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Interesting Features in 3DWOX Desktop

Interesting Features in 3DWOX Desktop

A neatly sliced 3D model ready for printing in 3DWOX Desktop [Source: Fabbaloo]

A neatly sliced 3D model ready for printing in 3DWOX Desktop [Source: Fabbaloo]

I’ve been exploring the latest version of 3DWOX Desktop and bumped into some interesting features.

The software is, of course, bundled with 3DWOX 3D printers and exclusively for use with that brand, unlike open source alternatives or third party slicers like Simplify3D. Nevertheless, there are some unusual features buried in the tool we’d like to talk about.

3DWOX Desktop does perform all the usual expected tasks taken on by 3D print slicers, including positioning, orientation of objects, setting print parameters like infill percentage, perimeter count, layer thickness, etc. It also will generate support structures and provide remote access, control and monitoring of prints through a network.

But 3DWOX Desktop seems to include a couple of quite powerful features usually not seen in slicing systems.

The Analysis functions are quite useful. There’s two modes, one for analyzing wall thickness and the other for overhang angle.

Analyzing the thickness of a 3D model in real time using 3DWOX Desktop [Source: Fabbaloo]

Analyzing the thickness of a 3D model in real time using 3DWOX Desktop [Source: Fabbaloo]

Here we see the wall thickness analysis tool in action. As you might expect, it highlights the areas below a given thickness, so you can immediately identify problematic areas in your print. But the absolutely brilliant thing here is that the thickness factor is on a real-time slider! You can slide the bar left or right to see where the thin components appear.

Analyzing the effect of different overhang angles on a 3D model in real time using 3DWOX Desktop [Source: Fabbaloo]

Analyzing the effect of different overhang angles on a 3D model in real time using 3DWOX Desktop [Source: Fabbaloo]

Similarly, the overhang angle provides a real-time view of varying angles. This is incredibly useful when deciding whether or not to apply support structures to a given 3D model. By shifting the slider you can very quickly determine the “right” overhang angle for a 3D model that when used as the support angle generator will produce the optimum amount of support — not too much and not too little.

If that isn’t enough for developing correct support structures, they also include an unusual “support editor”.

Generating and editing support structures using 3DWOX Desktop [Source: Fabbaloo]

Generating and editing support structures using 3DWOX Desktop [Source: Fabbaloo]

Here you can see a screen capture of the support editor in action. The support structures appear, and can be removed or added as required. But there’s an unusual “plane” that can be shifted up or down. On this plane appears a “shadow” of the object as if illuminated from above. Thus you can very clearly see what is going on in any given support scenario.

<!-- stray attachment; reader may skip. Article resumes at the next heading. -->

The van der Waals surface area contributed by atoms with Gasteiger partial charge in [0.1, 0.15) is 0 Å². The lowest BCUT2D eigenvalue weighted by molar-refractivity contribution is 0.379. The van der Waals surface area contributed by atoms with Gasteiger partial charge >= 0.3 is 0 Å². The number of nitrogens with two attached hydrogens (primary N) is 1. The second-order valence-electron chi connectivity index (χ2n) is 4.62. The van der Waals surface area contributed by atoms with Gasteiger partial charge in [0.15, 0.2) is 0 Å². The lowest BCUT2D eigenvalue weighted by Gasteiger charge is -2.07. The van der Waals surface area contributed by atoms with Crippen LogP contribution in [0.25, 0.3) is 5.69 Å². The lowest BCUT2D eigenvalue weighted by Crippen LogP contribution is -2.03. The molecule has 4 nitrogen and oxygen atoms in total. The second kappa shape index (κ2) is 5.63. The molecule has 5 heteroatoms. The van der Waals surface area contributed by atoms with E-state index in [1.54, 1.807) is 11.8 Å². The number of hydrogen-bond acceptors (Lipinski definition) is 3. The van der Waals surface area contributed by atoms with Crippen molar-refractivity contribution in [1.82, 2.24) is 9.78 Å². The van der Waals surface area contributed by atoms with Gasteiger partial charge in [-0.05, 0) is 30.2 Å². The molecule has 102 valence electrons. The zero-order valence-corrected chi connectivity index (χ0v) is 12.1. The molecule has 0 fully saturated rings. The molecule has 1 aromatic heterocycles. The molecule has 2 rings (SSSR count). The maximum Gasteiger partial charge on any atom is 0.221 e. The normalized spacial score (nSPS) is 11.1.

Another very interesting feature is the automated orientation analysis. This takes as input a model from the build plate and attempts to determine the best orientation for 3D printing.

Determining the best orientation of a 3D model using 3DWOX Desktop [Source: Fabbaloo]

Determining the best orientation of a 3D model using 3DWOX Desktop [Source: Fabbaloo]

Here we see an example of this analysis on a small part, where it correctly selects the best orientation for 3D printing. I’m not quite sure how they do this analysis, as one might have conflicting objectives in mind. The masterminds behind this software must have made some assumptions about what people may want most, as it is usually a compromise between print speed, print quality and support structure requirements.

Advanced slicing options in 3DWOX Desktop [Source: Fabbaloo]

Advanced slicing options in 3DWOX Desktop [Source: Fabbaloo]

3DWOX Desktop also includes a number of interesting options not always present in 3D print slicers. Here we see things like “vase mode”, or as they say, “spiralize”; printing only the sides, not the top or bottom; combining ambiguous 3D models by either performing a boolean “union” or “intersection” of overlapping parts; automatically closing holes — or not; and what they say is a “fix horrible” option to perform drastic repairs on a pathological 3D model.

Finally, I’m told the latest version of 3DWOX Desktop includes a feature that allows the print to pause for a filament swap. This would be useful if you wanted to change colors mid-print, for example. However, in spite of hearing of such a feature, I cannot figure out how it’s done. If you know, please tell me!

The 3DWOX Desktop software is really only for use with Sindoh’s 3DWOX equipment, but these advanced features are certainly desirable in any 3D print slicing system. I’m hoping they appear in some of the other tools in future releases.

Via Sindoh

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